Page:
Thursday, 1 August 2013 02:09
MOMBASA, Kenya (Reuters): Kenya’s tea exports to Egypt have fallen in the past three weeks, hurt as turmoil in the biggest market for the top grade Kenyan product hit sales, traders said.Egypt has been convulsed by protests and violence since the army deposed Mohamed Mursi on July 3, following huge rallies against the Islamist president.
The Muslim fasting month of Ramadan, which began earlier in July, had also dampened demand. During Ramadan, Muslims do not eat or drink during daylight hours.
Kenya is the world’s leading exporter of black tea, a major source of revenues, which earned 112 billion Kenyan shillings ($1.28 billion) last year.
“In a normal month, our company alone exports between 1.5 and 2 million kgs of tea to Egypt, but in the last three weeks, we exported nothing, and received no orders from Egypt,” Kevin Dago, a tea manager at exporting firm Juja in the Kenyan port city of Mombasa, told Reuters.
Speaking from the company’s warehouse surrounded by piles of 60 kg bundles of black tea in khaki bags awaiting export, he said they had now turned attention to other export markets such as Pakistan, Turkey and Afghanistan.
The Tea Board of Kenya had earlier projected tea earnings would hit 120 billion shillings this year, but that forecast was made before the eruption of unrest in Egypt.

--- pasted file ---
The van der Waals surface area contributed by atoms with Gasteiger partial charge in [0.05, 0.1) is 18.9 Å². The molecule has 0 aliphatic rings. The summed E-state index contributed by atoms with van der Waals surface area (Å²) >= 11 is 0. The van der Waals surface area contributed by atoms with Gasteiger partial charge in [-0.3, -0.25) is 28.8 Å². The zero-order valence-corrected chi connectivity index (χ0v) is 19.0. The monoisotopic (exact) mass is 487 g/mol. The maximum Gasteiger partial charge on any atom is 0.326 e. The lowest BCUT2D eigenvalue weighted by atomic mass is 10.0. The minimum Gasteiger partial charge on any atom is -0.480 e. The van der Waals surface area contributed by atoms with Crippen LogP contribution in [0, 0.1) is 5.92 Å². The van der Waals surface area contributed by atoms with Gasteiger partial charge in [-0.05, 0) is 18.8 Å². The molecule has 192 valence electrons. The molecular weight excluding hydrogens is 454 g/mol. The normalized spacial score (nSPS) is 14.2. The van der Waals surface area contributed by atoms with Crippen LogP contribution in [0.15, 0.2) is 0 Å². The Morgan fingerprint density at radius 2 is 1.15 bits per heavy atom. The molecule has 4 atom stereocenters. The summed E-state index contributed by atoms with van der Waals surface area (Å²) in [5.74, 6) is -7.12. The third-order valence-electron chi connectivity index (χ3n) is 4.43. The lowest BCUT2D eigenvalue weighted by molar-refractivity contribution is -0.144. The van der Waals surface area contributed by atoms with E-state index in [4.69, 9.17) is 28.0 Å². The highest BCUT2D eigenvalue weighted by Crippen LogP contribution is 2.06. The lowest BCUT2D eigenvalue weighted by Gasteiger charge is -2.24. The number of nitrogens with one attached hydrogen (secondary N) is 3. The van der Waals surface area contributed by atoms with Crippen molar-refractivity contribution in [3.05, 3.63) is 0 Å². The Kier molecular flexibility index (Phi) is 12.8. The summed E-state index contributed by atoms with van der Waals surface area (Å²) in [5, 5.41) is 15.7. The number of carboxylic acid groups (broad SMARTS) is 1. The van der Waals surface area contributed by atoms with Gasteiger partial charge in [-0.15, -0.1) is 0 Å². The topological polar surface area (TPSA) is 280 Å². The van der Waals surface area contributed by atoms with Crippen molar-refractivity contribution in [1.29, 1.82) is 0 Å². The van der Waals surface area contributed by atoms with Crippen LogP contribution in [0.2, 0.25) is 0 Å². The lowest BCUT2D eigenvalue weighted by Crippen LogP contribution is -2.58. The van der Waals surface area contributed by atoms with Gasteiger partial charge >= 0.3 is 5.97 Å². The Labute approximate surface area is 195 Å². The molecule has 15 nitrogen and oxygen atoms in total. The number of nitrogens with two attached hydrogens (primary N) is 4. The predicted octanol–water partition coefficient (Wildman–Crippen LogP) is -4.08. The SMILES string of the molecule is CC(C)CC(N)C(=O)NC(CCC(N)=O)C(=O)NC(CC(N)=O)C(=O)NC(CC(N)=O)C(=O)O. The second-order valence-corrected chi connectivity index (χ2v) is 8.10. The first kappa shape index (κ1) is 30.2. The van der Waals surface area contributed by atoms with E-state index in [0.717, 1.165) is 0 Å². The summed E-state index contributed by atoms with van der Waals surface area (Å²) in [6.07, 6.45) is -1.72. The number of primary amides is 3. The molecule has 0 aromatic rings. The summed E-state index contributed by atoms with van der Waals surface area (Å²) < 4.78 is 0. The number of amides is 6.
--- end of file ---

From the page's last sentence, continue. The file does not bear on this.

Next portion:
In January to May, Kenya sold 204 million kgs of tea to 58 countries, worth 52.5 billion shillings, and of that amount Egypt bought 43 million kg, worth 10.4 billion shillings, Tea Board of Kenya figures showed.
Tea traders in the port city Mombasa, which hosts a weekly tea auction, said the average price at auction fell by $0.25 to $2.60 per kg in the past three weeks as they halted buying stock for fear that it would not sell.
“We have experienced a major decline in quantity of tea being bought from Kenya, with Egypt, our main market, playing a key role in the decline,” Brian Ngwiri, marketing manager at East African Tea Trade Association (EATTA), told Reuters.
He said sales had also slowed since the start of Ramadan, but could climb again as the fasting period draws to a close. “It appears already the market is showing signs of looking up, and might be back to normal after the fasting,” he said.
A similar picture of depressed sales to Egypt also emerged in early 2011 when President Hosni Mubarak was toppled in the wake of mass protests and violence.